Alfie Boe may have performed in some of the world’s great classical venues, but he also has the rare ability to bring together all sorts of music lovers. Not many artists can lay claim to having appeared in Les Miserables, La Boheme and a spectacular orchestral version of the classic rock album Quadrophenia. He is a singer who transcends categories, often to the bemusement of critics who prefer to keep him in a pigeonhole. “When I look at the crowd at my concerts,” he says, “I can see I’ve got Who fans, classical fans, musical theatre fans and jazz fans as well.”
His new album ‘As Time Goes By’ finds him venturing down another avenue as he explores the songs that were the pop music of the 1930s and 1940s. Revisiting classic songs such as “Sing, Sing, Sing”, “Stompin’ At The Savoy” and the Glenn Miller signature tune “Moonlight Serenade”, he brings to life an era when British audiences discovered a brand new kind of American music, full of energy, optimism and romance.
It is the music that was part of the soundtrack of Alfie’s childhood in Lancashire. In a way, the new project is a homage to his parents, who – along with their passion for tenors and sopranos – introduced him to the glories of big bands and classics by Ella Fitzgerald, Billie Holiday and Frank Sinatra.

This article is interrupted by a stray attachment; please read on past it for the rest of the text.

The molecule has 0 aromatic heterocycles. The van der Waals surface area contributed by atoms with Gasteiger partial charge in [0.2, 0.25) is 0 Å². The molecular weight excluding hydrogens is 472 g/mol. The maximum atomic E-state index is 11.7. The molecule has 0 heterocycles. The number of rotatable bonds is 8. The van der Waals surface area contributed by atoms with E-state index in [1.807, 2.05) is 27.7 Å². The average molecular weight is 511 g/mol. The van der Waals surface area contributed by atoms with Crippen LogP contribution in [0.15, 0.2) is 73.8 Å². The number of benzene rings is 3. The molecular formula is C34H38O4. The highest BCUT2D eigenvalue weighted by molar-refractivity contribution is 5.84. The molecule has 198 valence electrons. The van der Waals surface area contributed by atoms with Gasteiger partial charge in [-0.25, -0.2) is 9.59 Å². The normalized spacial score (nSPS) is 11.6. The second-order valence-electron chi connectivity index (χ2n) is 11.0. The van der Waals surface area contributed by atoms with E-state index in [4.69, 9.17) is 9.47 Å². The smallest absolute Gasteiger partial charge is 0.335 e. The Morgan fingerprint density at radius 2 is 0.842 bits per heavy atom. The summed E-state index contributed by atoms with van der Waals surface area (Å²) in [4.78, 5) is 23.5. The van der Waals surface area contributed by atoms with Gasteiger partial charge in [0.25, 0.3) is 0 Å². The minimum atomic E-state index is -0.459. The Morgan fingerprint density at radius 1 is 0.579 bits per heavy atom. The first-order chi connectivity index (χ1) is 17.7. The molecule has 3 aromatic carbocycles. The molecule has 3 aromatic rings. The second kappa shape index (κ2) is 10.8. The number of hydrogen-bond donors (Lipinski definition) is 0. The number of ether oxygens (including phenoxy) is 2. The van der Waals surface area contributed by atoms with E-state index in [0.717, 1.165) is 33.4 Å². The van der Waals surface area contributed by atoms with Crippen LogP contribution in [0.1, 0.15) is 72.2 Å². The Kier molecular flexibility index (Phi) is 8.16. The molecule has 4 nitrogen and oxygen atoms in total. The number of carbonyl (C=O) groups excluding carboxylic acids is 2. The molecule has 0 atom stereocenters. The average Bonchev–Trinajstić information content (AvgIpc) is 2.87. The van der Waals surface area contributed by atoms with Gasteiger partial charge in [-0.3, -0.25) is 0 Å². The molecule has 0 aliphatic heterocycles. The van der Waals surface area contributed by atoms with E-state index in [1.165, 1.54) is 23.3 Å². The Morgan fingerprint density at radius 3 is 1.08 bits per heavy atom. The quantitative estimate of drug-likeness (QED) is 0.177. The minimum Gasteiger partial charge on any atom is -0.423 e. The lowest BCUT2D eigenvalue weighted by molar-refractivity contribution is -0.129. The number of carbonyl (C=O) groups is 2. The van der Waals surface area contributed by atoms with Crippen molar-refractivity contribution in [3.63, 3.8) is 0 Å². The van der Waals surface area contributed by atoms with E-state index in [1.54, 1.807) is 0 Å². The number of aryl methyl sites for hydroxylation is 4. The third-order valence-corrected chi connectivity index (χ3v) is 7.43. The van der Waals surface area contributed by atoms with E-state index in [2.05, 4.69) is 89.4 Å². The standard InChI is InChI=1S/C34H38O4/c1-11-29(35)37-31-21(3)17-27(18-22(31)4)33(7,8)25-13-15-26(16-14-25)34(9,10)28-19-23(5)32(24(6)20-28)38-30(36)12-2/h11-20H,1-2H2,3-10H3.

“They were really into the big bands – Glenn Miller, Tommy Dorsey, Count Basie,” Alfie recalls. “Dad’s range in taste was huge. I always say my first musical education came from him: he introduced me to so many fantastic artists who have influenced me all my life. I remember a story my mother told me. When she was pregnant with me she was watching a TV show and Gene Krupa came on and started the drum solo from Sing Sing Sing. She had a cup of tea on her tummy, and immediately she felt me kick and the tea went up in the air. She always told this story and it made me realise I was connected with music even before I was born.”